Tuesday, May 19, 2015

I switched to e-cigarettes and I cough less, have a better sense of smell and taste, and I feel healthier, what's the problem?

Just because you feel better doesn't mean that you are "healthier". We don't know the long term effects from vaping yet. It certainly will NOT be the same as with traditional cigarettes but e-cigarettes will have their own disease profile. 

Part of the problem is with the flavors--while they may be GRAS for ingestion, most have not been tested for inhalation. 
e.g.  Lawsuit Filed Against Butter Flavoring Companies and Popcorn


What may be harmless when eaten, may be toxic when inhaled. Just as the tobacco leaf has about 600 chemicals in it but when lit turns into about 7000 chemicals, the few chemicals in an e-cig may turn into other chemicals when heated. We do know that the temperature influences how many chemicals are created int he vapor, which can be different for every user because everyone uses their devises differently. 

Not coughing can also be a problem since coughing is the body's way of clearing out the lungs. Smoking paralyzes the cilia of the lungs interfering with the lungs ability to clear out the components of smoke. Not clearing out the lungs can lead to more respiratory infections.

Just as other vices have their own risks and benefits, users need to weight those risks and benefits and make their own decision but until we have long term health information, the actual risks are unknown.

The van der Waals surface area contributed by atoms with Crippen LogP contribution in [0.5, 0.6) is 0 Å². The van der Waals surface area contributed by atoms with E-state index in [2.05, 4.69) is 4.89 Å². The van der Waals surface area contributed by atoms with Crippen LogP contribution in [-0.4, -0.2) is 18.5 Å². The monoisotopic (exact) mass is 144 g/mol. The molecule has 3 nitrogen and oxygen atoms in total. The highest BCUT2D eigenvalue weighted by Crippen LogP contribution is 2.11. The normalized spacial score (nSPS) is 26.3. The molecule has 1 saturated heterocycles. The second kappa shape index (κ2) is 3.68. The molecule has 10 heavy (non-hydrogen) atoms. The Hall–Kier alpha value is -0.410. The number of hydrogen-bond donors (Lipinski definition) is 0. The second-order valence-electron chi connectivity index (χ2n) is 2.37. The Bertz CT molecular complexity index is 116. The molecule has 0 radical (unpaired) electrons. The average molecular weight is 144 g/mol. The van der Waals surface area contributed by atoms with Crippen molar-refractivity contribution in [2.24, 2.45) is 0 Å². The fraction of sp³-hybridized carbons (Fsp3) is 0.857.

Thursday, May 14, 2015

Help! I quit smoking but I'm going out to dinner with a couple who both smoke. I'll be surrounded.

You will be surrounded by smokers only if you allow it. I have no problem telling smokers that I choose to not be around second hand smoke due to MY health issues. I don't tell them they can't smoke, only that I won't be around it. I hope that you ask to sit inside in a non-smoking section and allowed them to go outside when they want to smoke. If they insisted that this is unreasonable then I would consider it abuse.
Besides the best thing we can do for friends who smoke--is to help them quit. The first step is that they have to come to the realization that their smoking is a problem--if they can smoke around you without consequences, then their smoking is not a problem. But if you insist to your right to breath smoke-free air, then their smoking becomes a problem--they have to go outside--but is that really so much of an inconvenience compared to your right to not endanger your health and/or sobriety from smoking?
The more inconvenience it is for smokers to indulge in their addiction, the more problem it becomes and the more they will gravitate towards thinking about quitting. I have a client right now who is quitting (she is now 7 weeks quit). Her major reason to stop is because of the social stigma and inconvenience of trying to find a place to smoke. She has been smoking for over 50 years and it wasn't for her health, cost or anything else.
Often we don't want to "offend" our smoking friends because we remember how it was when we smoked. But would you get in a car with an alcoholic and let them drive knowing they have been drinking because you didn't want to "offend" them?
My motto is your right to smoke ends where my nose begins. Set your boundaries about sitting a non-smoking section, then don't mention their smoking or about quitting unless they broach the subject. 

Wednesday, May 6, 2015

Now Available in Print: "How To Win At Quitting Smoking"

My book is finally available in print through Amazon.

Unlike other books on the subject, "How to Win at Quitting Smoking" focuses on the process of change instead of a single method. Proven evidence based strategies are given in a motivating manner, often in a smoker's own words. Easy to understand analogies are used to explain some of the complicated psychological processes of change. As a former smoker, the author writes from personal experience, as well as over 20 years of clinical practice helping thousands become smoke-free.